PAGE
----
Prediction Market Failure

By Ben Golden on October 02, 2015

Effective prediction markets require a certain amount of liquidity--meaning that after users invest points in making a forecast, and while the question is still running, they need a way to exit their investment. In financial markets, liquidity is provided by other traders--after I buy shares in GE, to exist my investment I need to find someone else to sell my shares to. On Inkling Markets, liquidity is provided by the market itself, (usually) using an algorithm called LMSR. This means that users can always exit their positions, though doing so might be expensive. Because the market itself is providing liquidity, the creation of a market can alter the total amount of currency (Inkles) in circulation, usually increasing it. For a play-money market, increasing the money supply generally isn't a problem, but in one particular case it's caused a huge distortion for Inkling.

I wrote that Inkling usually uses LMSR, but there are two cases where it doesn't. Most market questions have answers that range from 0 to 1; for the question: "Which republican candidate will win the South Carolina Primary in 2016?", each candidate will either win (1) or not win (0). But sometimes question authors want to ask questions where the answers don't range from 0 to 1--for instance, "How many games will each NFL team with in the 2015 season." For questions that ask for a specific point estimate (or for a specific date), we use a different algorithm called QMSR.

QMSR itself is a perfectly reasonable algorithm, but it requires some additional input from a question author. Because questions can have a variety of likely answer ranges--NFL team wins range from 0-16, but team points range from roughly 200 to 500--we asked authors to provide a scaling factor, which adjusts the amount of liquidity provided by the question. A question ranging from 0-16 requires far more liquidity than one ranging from 200-500, because the endpoints are closer together. Ideally, all questions would provide approximately the same amount of liquidity, regardless of question type. And while this generally occurred for our client sites, it didn't on our public site, creating a huge distortion in user scores.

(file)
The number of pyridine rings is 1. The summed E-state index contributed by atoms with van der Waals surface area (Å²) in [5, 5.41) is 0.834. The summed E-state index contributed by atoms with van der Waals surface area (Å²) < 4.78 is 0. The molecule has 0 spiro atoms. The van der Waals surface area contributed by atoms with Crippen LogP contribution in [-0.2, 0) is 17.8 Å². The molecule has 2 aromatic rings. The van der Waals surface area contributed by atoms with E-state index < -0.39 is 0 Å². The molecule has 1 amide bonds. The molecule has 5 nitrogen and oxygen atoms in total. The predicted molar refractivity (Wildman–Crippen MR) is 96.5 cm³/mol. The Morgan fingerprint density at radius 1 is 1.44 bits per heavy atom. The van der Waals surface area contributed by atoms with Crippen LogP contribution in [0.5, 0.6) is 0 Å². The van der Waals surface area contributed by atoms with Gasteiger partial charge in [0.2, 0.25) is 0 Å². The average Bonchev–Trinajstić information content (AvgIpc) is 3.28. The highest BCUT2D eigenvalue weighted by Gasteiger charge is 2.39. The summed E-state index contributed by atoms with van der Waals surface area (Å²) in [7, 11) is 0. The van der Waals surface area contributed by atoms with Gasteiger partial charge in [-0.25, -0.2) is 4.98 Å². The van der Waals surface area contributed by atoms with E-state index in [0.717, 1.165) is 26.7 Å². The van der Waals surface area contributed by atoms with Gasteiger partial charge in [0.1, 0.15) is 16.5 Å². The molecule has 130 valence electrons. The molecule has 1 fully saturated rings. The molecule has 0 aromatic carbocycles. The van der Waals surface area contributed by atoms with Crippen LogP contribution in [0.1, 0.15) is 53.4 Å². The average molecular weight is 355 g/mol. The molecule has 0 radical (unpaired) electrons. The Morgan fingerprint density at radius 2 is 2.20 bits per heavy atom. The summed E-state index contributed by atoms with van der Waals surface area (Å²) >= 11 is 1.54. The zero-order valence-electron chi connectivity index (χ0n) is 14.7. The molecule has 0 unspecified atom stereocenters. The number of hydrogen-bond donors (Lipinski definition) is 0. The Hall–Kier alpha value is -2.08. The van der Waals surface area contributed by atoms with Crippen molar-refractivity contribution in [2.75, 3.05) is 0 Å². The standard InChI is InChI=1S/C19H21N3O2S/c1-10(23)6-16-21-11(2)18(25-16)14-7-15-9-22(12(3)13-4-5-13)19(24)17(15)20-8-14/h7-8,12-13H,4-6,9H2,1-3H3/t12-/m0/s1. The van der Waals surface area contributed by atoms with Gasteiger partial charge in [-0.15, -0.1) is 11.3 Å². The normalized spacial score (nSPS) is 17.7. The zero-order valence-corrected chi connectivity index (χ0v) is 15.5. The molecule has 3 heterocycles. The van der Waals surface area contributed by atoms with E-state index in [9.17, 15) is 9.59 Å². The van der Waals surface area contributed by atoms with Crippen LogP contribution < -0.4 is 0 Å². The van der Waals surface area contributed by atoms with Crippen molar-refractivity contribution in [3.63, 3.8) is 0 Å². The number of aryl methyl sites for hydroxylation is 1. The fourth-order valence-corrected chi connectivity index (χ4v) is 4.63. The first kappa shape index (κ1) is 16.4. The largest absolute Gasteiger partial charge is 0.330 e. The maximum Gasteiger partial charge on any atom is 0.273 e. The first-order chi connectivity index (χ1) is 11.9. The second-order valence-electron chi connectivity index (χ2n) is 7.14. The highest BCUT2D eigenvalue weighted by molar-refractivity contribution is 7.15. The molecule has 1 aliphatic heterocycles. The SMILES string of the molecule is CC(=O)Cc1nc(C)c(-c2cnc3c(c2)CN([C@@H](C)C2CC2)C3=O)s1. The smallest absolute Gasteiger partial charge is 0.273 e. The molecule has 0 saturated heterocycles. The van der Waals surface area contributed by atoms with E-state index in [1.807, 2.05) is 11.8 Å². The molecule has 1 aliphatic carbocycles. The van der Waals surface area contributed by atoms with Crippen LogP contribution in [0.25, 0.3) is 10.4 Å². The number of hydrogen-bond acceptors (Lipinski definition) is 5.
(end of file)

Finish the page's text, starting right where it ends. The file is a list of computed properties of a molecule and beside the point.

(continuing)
The average Binary question (any Yes/no question) on Inkling has a subsidy of of 538 Inkles, meaning that on average, each of these questions increases the total number of Inkles.  Some users win, some lose, but in total, they come out 538 Inkles ahead. For Options questions, which often have more than two answers, the average subsidy is 965 Inkles. By comparison, whenever a new user joins Inkling, they receive 5,000 Inkles, so creating a question in one of these types has a relatively small effect. Unfortunately, this isn't the case for questions that ask for a point estimate--these questions have an average subsidy of 267,542. Furthermore, these subsidies have risen steeply over time.

Before 2011, the average subsidy for a point estimate question was 4,629, which is high, but not absurd. By 2012, that figure had increased to 73,142; in 2014 it was 730,727; and in 2015 it's at 4,158,425. This exponential growth has had a number of undesirable consequences for the market:

  • "Normal" prediction market questions have become mostly meaningless from a scoring perspective, since point estimate questions have a more than four thousand times larger effect.
  • Point estimate questions are created with increasingly large scaling factors, meaning that new users are unable to impact the forecasts on these questions.
  • The leaderboard has become incredibly skewed towards users who participate in (and create) point estimate questions.

We've now taken steps to limit the creation of point estimate questions with large scaling factors, but not before this loophole had a sizable effect on our markets.  The important lesson is that prediction market administrators, even when running free prediction markets, need to monitor the subsidy being offered by each question. If certain question types are weighted more heavily than others, it can greatly skew user scores, and distort the functioning of the market.

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Ben Golden/@BenGoldn is an Engineer at Cultivate Labs.

prediction markets